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Ascom AG

 


Address:
Belpstrasse 37
CH-3000 Bern 14
Switzerland

Telephone: (31) 999 11 11
Fax: (31) 999 45 33


Statistics:
Public Company
Incorporated: 1987
Employees: 16,982
Sales: SFr 3.37 billion (US$2.31 billion)
Stock Exchanges: Basel Zurich Geneva


Company History:

Ascom AG is Switzerland's largest telecommunications company. Ascom manufactures and distributes a wide array of telecommunications equipment, including switching and transmission equipment, mobile radio systems, corded and cordless telephones, cellular telephones, fax machines, hearing aids, coin and card-operated telephones, pneumatic-tube mailing systems, and automatic teller machines. Endeavoring to emerge from the protected Swiss market in order to become a worldwide presence in the telecommunications industry, the company staked its future on the corporate network sector of the industry.

Ascom was formed from the 1987 merger of Switzerland's three largest telecommunications industries. Hasler Holding AG (founded in 1852), Autophon AG (founded in 1922), and Zellweger Telecommunications AG had flourished for years serving the Swiss Post, Telephone, and Telegraph (PTT). Autophon, based in Solothurn, specialized in standard as well as mobile phones, and the Bern-based Hasler produced switching systems, electronics, and telex machines. Prior to the merger Hasler and Autophon had expanded steadily. Autophon's sales had grown on average 17 percent annually from 1981 to 1985; Autophon's 1986 sales were SFr 800 million, while Hasler reported SFr 850 million.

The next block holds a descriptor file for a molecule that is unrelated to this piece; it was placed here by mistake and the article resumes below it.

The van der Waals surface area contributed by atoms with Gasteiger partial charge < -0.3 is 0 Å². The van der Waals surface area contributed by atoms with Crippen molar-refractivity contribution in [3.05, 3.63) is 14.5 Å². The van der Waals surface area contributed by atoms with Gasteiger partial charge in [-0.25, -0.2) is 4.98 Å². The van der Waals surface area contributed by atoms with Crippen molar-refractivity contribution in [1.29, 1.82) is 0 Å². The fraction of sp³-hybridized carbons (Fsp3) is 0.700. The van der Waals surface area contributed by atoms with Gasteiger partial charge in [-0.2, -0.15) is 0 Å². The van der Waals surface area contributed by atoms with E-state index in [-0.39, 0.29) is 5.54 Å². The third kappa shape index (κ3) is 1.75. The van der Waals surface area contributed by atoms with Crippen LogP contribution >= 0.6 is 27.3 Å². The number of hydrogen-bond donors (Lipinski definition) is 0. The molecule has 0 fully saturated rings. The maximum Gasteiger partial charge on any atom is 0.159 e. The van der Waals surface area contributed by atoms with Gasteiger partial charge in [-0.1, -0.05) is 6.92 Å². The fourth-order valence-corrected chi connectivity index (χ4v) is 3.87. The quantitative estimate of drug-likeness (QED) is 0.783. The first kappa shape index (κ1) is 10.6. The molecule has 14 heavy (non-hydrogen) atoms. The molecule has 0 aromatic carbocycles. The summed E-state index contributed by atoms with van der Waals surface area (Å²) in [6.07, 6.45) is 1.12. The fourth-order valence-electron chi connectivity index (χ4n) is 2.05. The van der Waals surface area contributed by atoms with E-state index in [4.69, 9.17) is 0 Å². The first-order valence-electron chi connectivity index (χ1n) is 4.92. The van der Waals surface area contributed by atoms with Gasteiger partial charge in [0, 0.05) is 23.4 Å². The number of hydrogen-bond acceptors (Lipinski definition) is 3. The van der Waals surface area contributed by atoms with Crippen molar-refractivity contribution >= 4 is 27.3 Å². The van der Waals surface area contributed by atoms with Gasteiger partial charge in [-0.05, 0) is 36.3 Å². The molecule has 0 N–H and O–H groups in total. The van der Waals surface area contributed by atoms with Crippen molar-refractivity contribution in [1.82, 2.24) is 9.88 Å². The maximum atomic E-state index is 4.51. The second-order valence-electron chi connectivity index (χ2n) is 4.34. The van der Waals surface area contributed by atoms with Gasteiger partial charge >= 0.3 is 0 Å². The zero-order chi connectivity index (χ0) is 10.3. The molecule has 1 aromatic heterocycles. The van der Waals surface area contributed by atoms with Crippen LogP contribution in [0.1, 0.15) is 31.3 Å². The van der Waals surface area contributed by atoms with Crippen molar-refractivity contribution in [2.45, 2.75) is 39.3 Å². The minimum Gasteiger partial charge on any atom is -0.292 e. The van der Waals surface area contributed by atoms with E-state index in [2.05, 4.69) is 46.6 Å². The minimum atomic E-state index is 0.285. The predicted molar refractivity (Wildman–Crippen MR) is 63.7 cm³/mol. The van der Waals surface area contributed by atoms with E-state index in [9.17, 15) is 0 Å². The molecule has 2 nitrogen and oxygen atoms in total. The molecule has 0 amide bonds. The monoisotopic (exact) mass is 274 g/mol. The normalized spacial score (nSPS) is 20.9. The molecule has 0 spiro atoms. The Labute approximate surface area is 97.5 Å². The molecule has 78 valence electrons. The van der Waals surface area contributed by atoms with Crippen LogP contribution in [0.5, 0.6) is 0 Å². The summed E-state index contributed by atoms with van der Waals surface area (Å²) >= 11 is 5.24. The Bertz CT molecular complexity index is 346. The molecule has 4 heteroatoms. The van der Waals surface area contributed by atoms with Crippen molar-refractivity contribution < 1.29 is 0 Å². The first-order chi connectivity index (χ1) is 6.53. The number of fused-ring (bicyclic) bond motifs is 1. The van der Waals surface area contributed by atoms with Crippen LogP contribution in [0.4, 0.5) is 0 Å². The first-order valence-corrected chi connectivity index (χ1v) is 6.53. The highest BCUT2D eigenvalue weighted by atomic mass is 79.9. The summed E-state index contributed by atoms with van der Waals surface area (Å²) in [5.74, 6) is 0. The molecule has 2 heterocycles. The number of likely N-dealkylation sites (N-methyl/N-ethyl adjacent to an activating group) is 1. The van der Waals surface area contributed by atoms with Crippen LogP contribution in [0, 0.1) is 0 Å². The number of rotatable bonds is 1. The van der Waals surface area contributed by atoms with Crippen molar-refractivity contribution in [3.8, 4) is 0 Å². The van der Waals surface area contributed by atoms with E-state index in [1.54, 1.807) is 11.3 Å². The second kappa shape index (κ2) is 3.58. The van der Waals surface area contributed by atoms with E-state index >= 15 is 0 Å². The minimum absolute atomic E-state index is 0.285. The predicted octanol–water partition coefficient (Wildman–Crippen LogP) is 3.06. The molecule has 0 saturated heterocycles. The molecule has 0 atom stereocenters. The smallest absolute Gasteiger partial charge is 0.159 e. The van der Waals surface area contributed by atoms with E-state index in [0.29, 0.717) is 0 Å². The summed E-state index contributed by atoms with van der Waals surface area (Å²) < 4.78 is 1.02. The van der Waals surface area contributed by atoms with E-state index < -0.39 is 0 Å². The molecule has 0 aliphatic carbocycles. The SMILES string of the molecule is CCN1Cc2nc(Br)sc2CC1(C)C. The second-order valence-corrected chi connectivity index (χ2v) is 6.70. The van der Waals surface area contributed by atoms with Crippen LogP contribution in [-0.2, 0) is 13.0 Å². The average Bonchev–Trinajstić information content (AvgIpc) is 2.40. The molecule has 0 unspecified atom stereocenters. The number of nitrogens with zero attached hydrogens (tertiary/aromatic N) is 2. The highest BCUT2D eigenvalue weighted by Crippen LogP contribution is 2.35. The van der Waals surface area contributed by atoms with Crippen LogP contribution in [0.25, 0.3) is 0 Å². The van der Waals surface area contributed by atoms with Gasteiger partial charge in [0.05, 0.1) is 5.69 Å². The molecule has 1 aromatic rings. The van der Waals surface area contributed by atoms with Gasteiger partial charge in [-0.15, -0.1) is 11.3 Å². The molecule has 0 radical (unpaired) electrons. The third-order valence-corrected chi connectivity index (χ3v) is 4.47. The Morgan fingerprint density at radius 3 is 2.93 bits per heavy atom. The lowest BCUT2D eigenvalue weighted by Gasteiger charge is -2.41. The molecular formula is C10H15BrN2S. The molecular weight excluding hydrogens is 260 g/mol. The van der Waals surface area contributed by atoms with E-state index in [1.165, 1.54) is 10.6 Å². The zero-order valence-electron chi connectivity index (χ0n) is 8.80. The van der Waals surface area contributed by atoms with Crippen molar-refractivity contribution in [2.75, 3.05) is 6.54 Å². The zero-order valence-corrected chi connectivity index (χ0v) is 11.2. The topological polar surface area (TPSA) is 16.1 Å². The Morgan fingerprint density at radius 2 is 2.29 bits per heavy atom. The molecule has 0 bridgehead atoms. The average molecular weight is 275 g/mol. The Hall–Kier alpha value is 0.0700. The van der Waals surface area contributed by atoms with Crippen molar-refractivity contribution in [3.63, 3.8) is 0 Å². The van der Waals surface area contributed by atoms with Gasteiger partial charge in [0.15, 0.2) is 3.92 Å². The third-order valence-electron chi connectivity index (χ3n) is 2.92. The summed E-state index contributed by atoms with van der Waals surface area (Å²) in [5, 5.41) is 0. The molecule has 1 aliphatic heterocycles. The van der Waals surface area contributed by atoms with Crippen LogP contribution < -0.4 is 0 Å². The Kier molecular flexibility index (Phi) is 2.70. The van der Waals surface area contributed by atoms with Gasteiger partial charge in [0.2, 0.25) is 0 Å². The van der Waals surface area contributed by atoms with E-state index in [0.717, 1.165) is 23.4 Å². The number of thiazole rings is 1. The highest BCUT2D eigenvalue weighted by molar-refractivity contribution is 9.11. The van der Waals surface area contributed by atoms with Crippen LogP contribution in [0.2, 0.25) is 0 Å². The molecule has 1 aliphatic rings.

By the 1980s, however, the PTT was expected to liberalize its market, and Hasler, Autophon, and Zellweger joined forces in an effort to adapt to the changing Swiss and global communications industry. The two companies merged operations July 1, 1987, and the merger was effected retroactively to January 1 of that year. The new company had annual sales of SFr 2 billion ($1.17 billion), 13,000 employees, and produced about two-thirds of Switzerland's telecommunications equipment.

From its inception Ascom sought to lessen its dependence on the Swiss market, which accounted for 70 percent of sales, and increase sales and manufacturing outside the country. To this end, in 1988, the company purchased the New Jersey-based Rockaway Corporation, which manufactured mail-handling equipment. By the end of that year the company's revenues were SFr 2.42 billion, and profits reached SFr 49.7 million&mdash′ofits having increased by 20.8 percent. The following year sales had increased ten percent to SFr 2.64 billion, and foreign sales accounted for 36 percent of the total. However, net earnings had increased only 3.1 percent and cash flow by only five percent.